After days of post-Christmas fog, both atmospheric and spiritual, I needed a lift, so I decided to dry a bunch of Mandarin orange peels and grind them to a dusty powder. This was so helpful. Sometimes a seemingly small culinary move can lift my soul much more than I expect. I put the dust in a bowl and sniffed it in every time I passed it on my kitchen counter.

I always have a net bag of Mandarin oranges hanging around this time of year. They peel so easily, section without effort, and have a good agro dolce balance. A hopeful note in winter’s bleak culinary scheme. And, as I’ve discovered, their skins can be quickly dried, to give off a concentrated citrus aroma. You know how you can feel yourself downsliding in January? You might be tempted to throw your head under a grow lamp, but maybe try making this Mandarin dust instead. It worked for me.

So I took these dried skins and whizzed them up in my mini spice grinder to create essence of Mandarin. I could immediately see the uses. Sprinkled over a Provençal beef stew, for instance, picking up on the orange rind that’s usually added but doesn’t provide much impact. Same with a bouillabaisse, letting the citrus mingle with the fennely pastis. That’s a match made in my Mediterranean dream head. It was also great sprinkled over my avocado toast.

I also thought about all the bitter greens that are so good this time of year. They would be beautiful in a salad tossed with a bit of my Mandarin dust. So I went to the Union Square Greenmarket looking for the radicchio man. He usually has the Treviso variety, both precoce and tardivo, the latter being the same plant but left in the field to mature and grow long purple-striped fingers. He also grows the Castelfranco type that looks like a big, pink, overblown rose. He has puntarella, too. It’s all so beautiful. But unfortunately he wasn’t there. So I went over to West Side Market and settled on decent looking heads of frisée and escarole and a white endive. I did see dandelion bunches there, too, and they would have been a nice touch, but they were all wilty.

Anchovies seemed a natural for the dressing, as their flavor tends to both heighten and sweeten the bitter greens (if you’ve ever had puntarella salad in Rome you know what I’m talking about). You can add sliced fennel and a handful of its fronds, if you like. However you put it together, this is, in my opinion, as vibrant and appealing as winter cooking gets. And the dust seals the deal.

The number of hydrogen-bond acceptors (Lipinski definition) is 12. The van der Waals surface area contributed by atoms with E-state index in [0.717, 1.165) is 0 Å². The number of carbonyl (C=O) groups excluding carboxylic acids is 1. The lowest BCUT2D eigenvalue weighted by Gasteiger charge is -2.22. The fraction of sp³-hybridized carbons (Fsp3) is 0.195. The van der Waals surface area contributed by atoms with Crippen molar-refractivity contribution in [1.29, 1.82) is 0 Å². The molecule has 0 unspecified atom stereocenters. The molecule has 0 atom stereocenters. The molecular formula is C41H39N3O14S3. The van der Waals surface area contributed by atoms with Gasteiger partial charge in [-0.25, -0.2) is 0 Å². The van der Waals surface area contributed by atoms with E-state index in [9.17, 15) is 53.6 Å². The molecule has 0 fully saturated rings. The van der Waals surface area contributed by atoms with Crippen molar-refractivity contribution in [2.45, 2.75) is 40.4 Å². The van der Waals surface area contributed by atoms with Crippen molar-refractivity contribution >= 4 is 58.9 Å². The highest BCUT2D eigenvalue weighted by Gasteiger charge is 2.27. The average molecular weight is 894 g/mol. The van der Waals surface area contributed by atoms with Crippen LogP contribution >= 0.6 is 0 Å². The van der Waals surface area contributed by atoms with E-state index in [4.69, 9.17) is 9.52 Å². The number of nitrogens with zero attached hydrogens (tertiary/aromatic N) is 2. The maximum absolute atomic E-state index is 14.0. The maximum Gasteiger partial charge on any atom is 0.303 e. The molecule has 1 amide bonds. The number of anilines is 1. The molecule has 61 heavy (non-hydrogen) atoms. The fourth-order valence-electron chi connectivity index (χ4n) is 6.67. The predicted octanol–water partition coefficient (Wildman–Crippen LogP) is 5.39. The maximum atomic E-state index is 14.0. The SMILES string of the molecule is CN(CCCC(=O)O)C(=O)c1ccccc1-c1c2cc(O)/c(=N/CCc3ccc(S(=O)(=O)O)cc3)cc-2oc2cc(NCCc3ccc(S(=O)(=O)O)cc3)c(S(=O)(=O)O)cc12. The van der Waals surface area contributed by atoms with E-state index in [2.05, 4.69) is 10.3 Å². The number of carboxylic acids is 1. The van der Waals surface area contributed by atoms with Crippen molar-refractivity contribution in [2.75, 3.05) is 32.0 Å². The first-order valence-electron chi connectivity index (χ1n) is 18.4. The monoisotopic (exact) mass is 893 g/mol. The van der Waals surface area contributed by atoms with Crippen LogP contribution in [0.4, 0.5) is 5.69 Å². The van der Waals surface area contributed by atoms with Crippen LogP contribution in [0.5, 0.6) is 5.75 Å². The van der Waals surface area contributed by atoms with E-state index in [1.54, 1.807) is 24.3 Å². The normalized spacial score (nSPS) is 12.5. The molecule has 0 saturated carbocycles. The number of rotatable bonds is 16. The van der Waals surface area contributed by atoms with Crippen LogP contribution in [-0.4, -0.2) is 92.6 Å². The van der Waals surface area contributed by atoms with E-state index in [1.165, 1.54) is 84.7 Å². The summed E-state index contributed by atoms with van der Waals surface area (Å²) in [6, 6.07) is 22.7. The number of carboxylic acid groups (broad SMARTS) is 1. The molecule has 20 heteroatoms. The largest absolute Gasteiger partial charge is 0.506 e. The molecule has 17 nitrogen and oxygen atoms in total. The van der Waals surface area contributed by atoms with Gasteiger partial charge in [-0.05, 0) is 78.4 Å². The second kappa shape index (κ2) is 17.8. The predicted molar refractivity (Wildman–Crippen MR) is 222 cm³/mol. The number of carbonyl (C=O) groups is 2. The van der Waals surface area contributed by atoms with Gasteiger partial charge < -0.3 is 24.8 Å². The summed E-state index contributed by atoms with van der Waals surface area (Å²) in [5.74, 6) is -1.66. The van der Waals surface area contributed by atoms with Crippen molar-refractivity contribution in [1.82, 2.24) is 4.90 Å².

Bitter Greens and Mandarin Orange Dust Salad, with an Anchovy Vinaigrette

(Serves 4)

For the mandarin orange dust:

As many Mandarin oranges as you want to dry

For the salad:

A large head of escarole or frisée, or a little of both
2 red or white endives or Treviso radicchios, if you can find them, the leaves separated
A handful of dandelion leaves, if available
2 mandarin oranges, peeled and sectioned
1 scallion, cut into thin rounds
4 oil-packed anchovy fillets (I like Ortiz brand), well chopped
1 garlic clove, crushed with the side of a knife
Black pepper
1 tablespoon rice wine vinegar
Extra-virgin olive oil, about 2 tablespoons

To make the Mandarin dust: Peel the oranges. Use as many as you like, depending on how much dust you want. It lasts for a while but starts losing a bit of aroma after a few weeks, so bear that in mind. Next, dry the skins. I have a countertop Breville mini oven with a convection mode, but any regular oven will work fine. If you have a dehydrator, you can use that. I don’t own one, so I laid the peels out on a grill rack, set the oven at 250 degrees, and stuck them in with the convection on. The peels took about an hour to dry out. Pretty fast.  After that I turned off the oven and left them in it for about a half hour just to make sure they were really bone dry.

Then, working in small batches, I whizzed the dried peels to a powder in my mini spice grinder, adding a pinch of salt to each batch (this, I find, helps bring up their flavor). That’s it. I made about a cup of dust, which I’ll be playing with over the next few weeks.

To make the salad: Put all the greens in a big salad bowl. Add the orange sections and the scallion. Put the chopped anchovies in a small bowl. Add the garlic clove, the vinegar, and the pepper. Give it a stir. I like to keep the anchovy in discernible bits, but if you prefer you can mash it up more. Add the olive oil, and season with a little salt, if you think you need it. Pour the vinaigrette over the salad, and give it a toss. Sprinkle a little of the dust over the top, or sprinkle it onto your individual servings, or both.

Baccalà is a Christmas Eve necessity for me. Many of my other fishes have fallen, either from streamlining the night or for lack of interest, but the baccalà stays. It’s special. It’s intense. It requires me to think ahead. And what an aroma! I’m not kidding. I love smelling it while it soaks, briny and pungent, and then after, when I poach it in wine, broth, tomatoes. Wherever I go with it, that soft poaching lets its sea perfume shine through. I’m talking about salt cod, baccalà, not stockfish, air dried cod, because baccalà is what my Southern Italian ancestors tell me to use.

There are various Christmas Eve preparations. There’s one with lots of potatoes and onions, the baccalà left in big chunks, everything simmering up together. I’ve gone the tomato, white wine, and black olive route more than once. I love that too. You can fry soaked baccalà to make a kind of fritter. Nice. But over the years baccalà mantecato, a dish associated with Venetian wine bars, has become my Christmas Eve tradition (an almost identical dish called brandade de morue is made in Provence). I poach the cod and then whip it up, with lots of olive oil, a little garlic, a bit of potato, occasionally a splash of cream, into a fishy mashed potato. I also add fresh herbs and often lemon zest. Often I smooth the mash into a gratin dish and run it under the broiler with crumbs on top, for good texture. Then it gets scooped out and spooned on toasted crostini. A wonderful party antipasto to serve with prosecco.